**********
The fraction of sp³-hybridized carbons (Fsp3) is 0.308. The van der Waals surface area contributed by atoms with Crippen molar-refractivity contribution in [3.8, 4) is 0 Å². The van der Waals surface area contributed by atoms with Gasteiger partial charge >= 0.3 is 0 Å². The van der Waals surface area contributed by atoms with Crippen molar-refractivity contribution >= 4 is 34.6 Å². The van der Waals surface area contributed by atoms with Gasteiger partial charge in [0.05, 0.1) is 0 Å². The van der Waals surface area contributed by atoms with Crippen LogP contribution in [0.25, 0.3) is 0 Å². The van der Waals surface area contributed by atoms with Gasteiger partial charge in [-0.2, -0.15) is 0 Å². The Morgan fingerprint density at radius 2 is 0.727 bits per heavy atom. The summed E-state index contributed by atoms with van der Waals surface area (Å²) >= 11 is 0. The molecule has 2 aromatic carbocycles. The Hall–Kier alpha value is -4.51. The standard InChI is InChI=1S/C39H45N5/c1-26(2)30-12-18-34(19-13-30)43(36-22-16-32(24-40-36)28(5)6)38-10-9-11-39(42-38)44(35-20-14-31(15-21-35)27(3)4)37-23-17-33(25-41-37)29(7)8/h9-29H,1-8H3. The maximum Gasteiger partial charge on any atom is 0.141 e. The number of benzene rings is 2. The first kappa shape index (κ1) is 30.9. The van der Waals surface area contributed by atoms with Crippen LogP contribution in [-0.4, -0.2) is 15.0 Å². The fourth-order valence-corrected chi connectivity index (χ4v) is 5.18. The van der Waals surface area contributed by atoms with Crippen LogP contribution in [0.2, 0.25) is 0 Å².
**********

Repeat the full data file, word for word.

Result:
The fraction of sp³-hybridized carbons (Fsp3) is 0.308. The van der Waals surface area contributed by atoms with Crippen molar-refractivity contribution in [3.8, 4) is 0 Å². The van der Waals surface area contributed by atoms with Gasteiger partial charge >= 0.3 is 0 Å². The van der Waals surface area contributed by atoms with Crippen molar-refractivity contribution >= 4 is 34.6 Å². The van der Waals surface area contributed by atoms with Gasteiger partial charge in [0.05, 0.1) is 0 Å². The van der Waals surface area contributed by atoms with Crippen LogP contribution in [0.25, 0.3) is 0 Å². The van der Waals surface area contributed by atoms with Gasteiger partial charge in [-0.2, -0.15) is 0 Å². The Morgan fingerprint density at radius 2 is 0.727 bits per heavy atom. The summed E-state index contributed by atoms with van der Waals surface area (Å²) >= 11 is 0. The molecule has 2 aromatic carbocycles. The Hall–Kier alpha value is -4.51. The standard InChI is InChI=1S/C39H45N5/c1-26(2)30-12-18-34(19-13-30)43(36-22-16-32(24-40-36)28(5)6)38-10-9-11-39(42-38)44(35-20-14-31(15-21-35)27(3)4)37-23-17-33(25-41-37)29(7)8/h9-29H,1-8H3. The maximum Gasteiger partial charge on any atom is 0.141 e. The number of benzene rings is 2. The first kappa shape index (κ1) is 30.9. The van der Waals surface area contributed by atoms with Crippen LogP contribution in [-0.4, -0.2) is 15.0 Å². The fourth-order valence-corrected chi connectivity index (χ4v) is 5.18. The van der Waals surface area contributed by atoms with Crippen LogP contribution in [0.2, 0.25) is 0 Å².